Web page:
Looking for blogs that unpack the relationship between gender, human rights and climate breakdown? We’ve got you covered.
As the United Nations says, gender inequality coupled with the climate crisis is one of the greatest challenges of our time. Women and gender minorities are hit harder by the fossil-fuelled climate crisis:
- During extreme weather events, women and gender minorities are more likely to be injured and less likely to survive.
- They have lower incomes and less access to information.
- Those who do survive have limited access to disaster relief.
As Kimberlé Crenshaw explained when she first coined the term intersectionality in 1989, a person may be oppressed and differently impacted by “a combination of interconnected social structures”. These break down into many categories that intersect, such as (but not limited to) race, gender, sexuality and class.
Here are five blogs that delve into the intersectionality around gender and the climate crisis:
Vanessa Nakate on why education for girls is essential for climate justice
In this excerpt from the Ugandan youth climate activist’s book, Nakate stresses the importance of access to education for girls in addressing the climate crisis. She points out that without education girls will never find themselves in decision-making roles and cannot inform the climate interventions that concern them.
Nakate writes: Of course, I care about boys’ education as well, and with two brothers, I have to. But across sub-Saharan Africa, at least 33 million girls who could be in primary and lower secondary school aren’t (equivalent to elementary and middle school and the first two years of high school). More than 50 million girls in the region are missing out on receiving an upper secondary school education (equivalent to the last two years of high school in the US or the sixth form in the UK). Around the world, more than 130 million girls aren’t in school and should be. If they had the chance, how many of these young women could be teachers, lawyers, doctors, NGO staffers, members of parliament, or climate scientists?
I think of it like this: girls and women are more than half the world’s population. If we are to successfully address the climate crisis, we need women in the rooms where decisions are being made that affect the climate (and almost all decisions now do). Educating girls brings them into those rooms, and expands the number and approaches of possible decision-makers and solutions. (Read article)
Lisa Göldner on economic gender inequality and fossil fuels
The exclusion Nakate talks about is already evident in the current status quo, where women and gender minorities are economically disadvantaged by dirty energy industries, says German climate campaigner Göldner – be it unequal pay in comparison to men, or the disproportionate economic impact of rising energy prices on them.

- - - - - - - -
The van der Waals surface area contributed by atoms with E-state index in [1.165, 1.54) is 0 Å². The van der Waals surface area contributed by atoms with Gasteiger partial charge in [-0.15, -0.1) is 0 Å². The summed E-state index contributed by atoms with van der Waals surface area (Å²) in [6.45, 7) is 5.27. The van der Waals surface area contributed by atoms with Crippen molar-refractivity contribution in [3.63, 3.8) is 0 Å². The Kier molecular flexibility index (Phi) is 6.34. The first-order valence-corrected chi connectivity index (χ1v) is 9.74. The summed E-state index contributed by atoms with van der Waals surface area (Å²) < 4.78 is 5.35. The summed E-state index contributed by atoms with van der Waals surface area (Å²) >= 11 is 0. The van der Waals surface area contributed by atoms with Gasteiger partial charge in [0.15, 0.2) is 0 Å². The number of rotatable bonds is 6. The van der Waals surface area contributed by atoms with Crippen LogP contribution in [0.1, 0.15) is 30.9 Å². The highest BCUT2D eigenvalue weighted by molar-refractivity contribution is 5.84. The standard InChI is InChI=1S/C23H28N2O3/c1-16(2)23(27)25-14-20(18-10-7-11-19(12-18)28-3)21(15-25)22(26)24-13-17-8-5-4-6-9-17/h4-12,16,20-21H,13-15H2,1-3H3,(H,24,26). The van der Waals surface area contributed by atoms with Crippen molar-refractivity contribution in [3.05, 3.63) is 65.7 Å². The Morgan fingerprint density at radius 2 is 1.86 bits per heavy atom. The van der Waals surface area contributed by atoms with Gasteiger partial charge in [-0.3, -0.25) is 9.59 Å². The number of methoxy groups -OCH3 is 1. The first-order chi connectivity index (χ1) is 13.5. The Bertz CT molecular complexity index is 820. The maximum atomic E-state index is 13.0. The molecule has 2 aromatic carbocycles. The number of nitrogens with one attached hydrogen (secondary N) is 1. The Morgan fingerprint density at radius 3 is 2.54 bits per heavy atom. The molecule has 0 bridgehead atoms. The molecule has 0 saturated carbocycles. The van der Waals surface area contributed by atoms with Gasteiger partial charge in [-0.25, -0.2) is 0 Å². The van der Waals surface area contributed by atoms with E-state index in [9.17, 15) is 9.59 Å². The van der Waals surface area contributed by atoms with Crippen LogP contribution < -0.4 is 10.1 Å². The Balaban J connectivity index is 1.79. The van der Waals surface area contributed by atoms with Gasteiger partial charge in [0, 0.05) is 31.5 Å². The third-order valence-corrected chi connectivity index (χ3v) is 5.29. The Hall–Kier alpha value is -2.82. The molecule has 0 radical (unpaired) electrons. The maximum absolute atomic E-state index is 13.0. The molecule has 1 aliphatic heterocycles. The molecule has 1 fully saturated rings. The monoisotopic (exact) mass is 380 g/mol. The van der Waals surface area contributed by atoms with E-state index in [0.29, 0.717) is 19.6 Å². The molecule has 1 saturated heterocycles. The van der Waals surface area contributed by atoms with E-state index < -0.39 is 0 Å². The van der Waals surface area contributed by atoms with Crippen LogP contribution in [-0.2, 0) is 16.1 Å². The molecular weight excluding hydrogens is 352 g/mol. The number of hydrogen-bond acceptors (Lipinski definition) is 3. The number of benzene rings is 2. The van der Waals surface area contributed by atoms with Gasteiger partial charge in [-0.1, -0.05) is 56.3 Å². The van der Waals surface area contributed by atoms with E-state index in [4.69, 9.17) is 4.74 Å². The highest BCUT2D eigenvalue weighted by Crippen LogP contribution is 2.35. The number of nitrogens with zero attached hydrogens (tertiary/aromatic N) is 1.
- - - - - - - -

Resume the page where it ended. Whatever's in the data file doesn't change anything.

Göldner writes: Inside the inherently patriarchal energy sector, extractive industries like coal, oil and gas traditionally have the lowest percentage of female employees, and even fewer women who reach managerial positions. Wages for female employees in the energy sector are almost 20% lower than for male employees in some European countries. In 2021, the fossil fuel industry had the largest gender pay gap compared to other science, technology, engineering, and math (STEM) industries in Australia. And in Canada for example, the extractive industry is allegedly among the largest single drivers of income inequality, contributing to an astonishing 6.7% of the national wage gap.
Economic gender inequality can be expected to grow as a result of the current energy crisis, reversing years of progress, as women are impacted disproportionately by rising energy costs due to their lower average income. While many women and gender minorities, and the people that depend on their income, struggle to make ends meet, the fossil fuel industry is making record-breaking profits. (Read article)
Oliver Meth on how Big Oil perpetuates gender-based violence and femicide
The same way that economic inequality impacts women and gender minorities’ ability to survive extreme weather events unharmed, it impacts on their overall, day-to-day safety. The South African activist highlights the economic impact of environmental pollution on women from low-income communities, which leaves them more vulnerable to gender-based violence (GBV).
Meth writes: Many of the risk factors to gender based violence experienced in Wentworth are aggravated by slow-onset climate events such as the degradation of our air and water. We’ve seen how environmental pollution in the area has accelerated the pre-existing gender inequalities, dispossession, marginalisation and discrimination of girls and womxn in all their diversities. It has caused great risks to womxn and girls’ livelihoods.